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Google Rolls Out App Install Button in Search Results


Amidst the ado, hubbub, and general hullabaloo concerning Mobilegeddon, Mopocalypse, or whatever you want to call it, Google quietly rolled out a smaller, separate mobile update a week prior to April 21st. Well, “smaller” in terms of scope, but perhaps not in terms of importance. Google’s App Indexing specifications have been around for some time now, but they’ve never been as impactful as they are now. Back in February, Google announced that information from indexed apps was a ranking factor for signed-in Android users with the app already installed. Then, on April 16th, Google took this even further, announcing that…

  1. App Indexing is now a ranking signal for all Android users, not just those who have the app installed.
  2. When App Indexing is implemented, app install buttons may now appear in search results for Android users who do not have the app installed.

That’s right, you can now drive app installs from Google search results through App Indexing. This means you can actually acquire new users and drive even more engagement with your app right from Google search results. Once the app is installed, users will be taken directly to the app content that is relevant to their search.


Coming Soon to iOS?


So Android users are covered, but what about iOS users? While Android has a much larger market share than iOS, iOS does come in second, and together they made up 96.3% of the smartphone OS market in 2014. Is it only a matter of time before Google supports App Indexing for iOS apps? A couple of signs indicate that this may be on the horizon. The first, a response from the Google’s Mariya M. on the Google Webmaster Help Forum, feels like a strong hint. She writes, “Indeed, as has already been mentioned, app indexing is supported only for Android for now. Stay tuned for updates,” (emphasis mine).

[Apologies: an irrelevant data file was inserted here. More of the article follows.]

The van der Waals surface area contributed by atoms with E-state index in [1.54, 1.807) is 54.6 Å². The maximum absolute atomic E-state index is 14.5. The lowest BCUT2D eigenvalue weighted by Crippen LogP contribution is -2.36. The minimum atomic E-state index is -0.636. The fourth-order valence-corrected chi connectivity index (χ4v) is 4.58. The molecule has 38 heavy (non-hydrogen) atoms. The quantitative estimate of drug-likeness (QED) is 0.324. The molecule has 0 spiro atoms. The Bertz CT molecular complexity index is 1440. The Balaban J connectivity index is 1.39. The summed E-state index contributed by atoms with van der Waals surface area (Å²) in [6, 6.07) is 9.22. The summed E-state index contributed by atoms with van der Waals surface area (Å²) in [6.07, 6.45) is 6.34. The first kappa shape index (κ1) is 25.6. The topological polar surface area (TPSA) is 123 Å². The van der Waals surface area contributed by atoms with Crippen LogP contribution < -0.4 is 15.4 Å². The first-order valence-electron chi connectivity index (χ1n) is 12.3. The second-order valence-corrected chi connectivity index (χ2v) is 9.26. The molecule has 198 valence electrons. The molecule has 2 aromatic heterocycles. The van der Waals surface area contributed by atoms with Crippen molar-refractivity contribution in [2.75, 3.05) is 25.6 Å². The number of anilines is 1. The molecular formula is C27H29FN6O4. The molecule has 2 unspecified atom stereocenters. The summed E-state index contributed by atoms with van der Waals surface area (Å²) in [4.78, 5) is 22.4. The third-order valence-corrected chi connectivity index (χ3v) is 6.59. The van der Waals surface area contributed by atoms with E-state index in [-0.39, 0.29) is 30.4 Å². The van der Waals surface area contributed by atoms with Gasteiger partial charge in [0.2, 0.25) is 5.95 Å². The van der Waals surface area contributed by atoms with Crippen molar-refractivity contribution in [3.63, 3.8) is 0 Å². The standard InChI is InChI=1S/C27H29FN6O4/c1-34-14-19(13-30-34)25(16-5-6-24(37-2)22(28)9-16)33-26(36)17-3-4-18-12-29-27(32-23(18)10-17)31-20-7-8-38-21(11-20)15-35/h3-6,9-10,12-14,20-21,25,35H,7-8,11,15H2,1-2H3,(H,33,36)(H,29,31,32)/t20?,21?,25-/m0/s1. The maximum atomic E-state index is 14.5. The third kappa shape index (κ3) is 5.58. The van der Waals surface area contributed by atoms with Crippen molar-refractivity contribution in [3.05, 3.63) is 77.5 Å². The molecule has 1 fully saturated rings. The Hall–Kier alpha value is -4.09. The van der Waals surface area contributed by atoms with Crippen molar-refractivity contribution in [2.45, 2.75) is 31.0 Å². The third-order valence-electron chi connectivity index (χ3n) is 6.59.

Additionally, some larger sites have already gone as far as to add deep links to their iOS content. You can see this across The back end of their homepage boasts the following code,


Just below the deep link to their Android app, there is a deep link to their iOS app. While this snippet of code may serve no purpose yet, as far as I know, it seems likely that it will be the way to get iOS app content indexed in the future. HuffPo is including it to get a jump on the competition if/when Google does start supporting App Indexing for iOS apps. Google has not yet provided guidelines for deep linking to iOS app content, but progressive sites like HuffPo apparently feel it is worth taking the initiative to get a head start on this.


What About Apps Without Corresponding Web Pages?


In June of 2014, without much fanfare, Google introduced its new App Indexing API. One feature of the API is that it allows apps without corresponding web pages to notify Google of their deep links, allowing that content to be indexed and surface in Google search results.

Taken together, all of this means that Google is equipped to be your app search engine, even without the formality of a website as a middleman. App content can rank even if the user does not have that app installed and there is no website associated with that app. Add iOS App Indexing and the service will be even more complete. In a way, the level of engagement could be even deeper than what comes out of app store searches, because the actual in-app content will ideally line up exactly with user intent.


Brand Takeaways


If you’ve already implemented deep linking of app content on your site, you’re in good shape! That’s all Google needs to start displaying the app install button in search results. If your app does not have a corresponding website, you’ll need to use the App Indexing API to get your content indexed. It would also be prudent to start thinking about deep linking of your iOS app – being prepared will pay off if and when Google does start supporting this. You’ll be ahead of the curve.


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Jimmy is an Associate Director of Earned Media at The Search Agency, and has been involved in the world of SEO since 2005. Prior to that, he earned a bachelor’s degree in computer science from the University of Central Florida. With years of in-house and agency experience under his belt, he joined The Search Agency in 2012 as an Architecture Specialist, and currently heads up TSA’s Architecture department. He also fills the Account Manager role on a number of accounts. Jimmy is passionate about clean, logical site architecture, puzzle-solving and making impactful recommendations to his clients.

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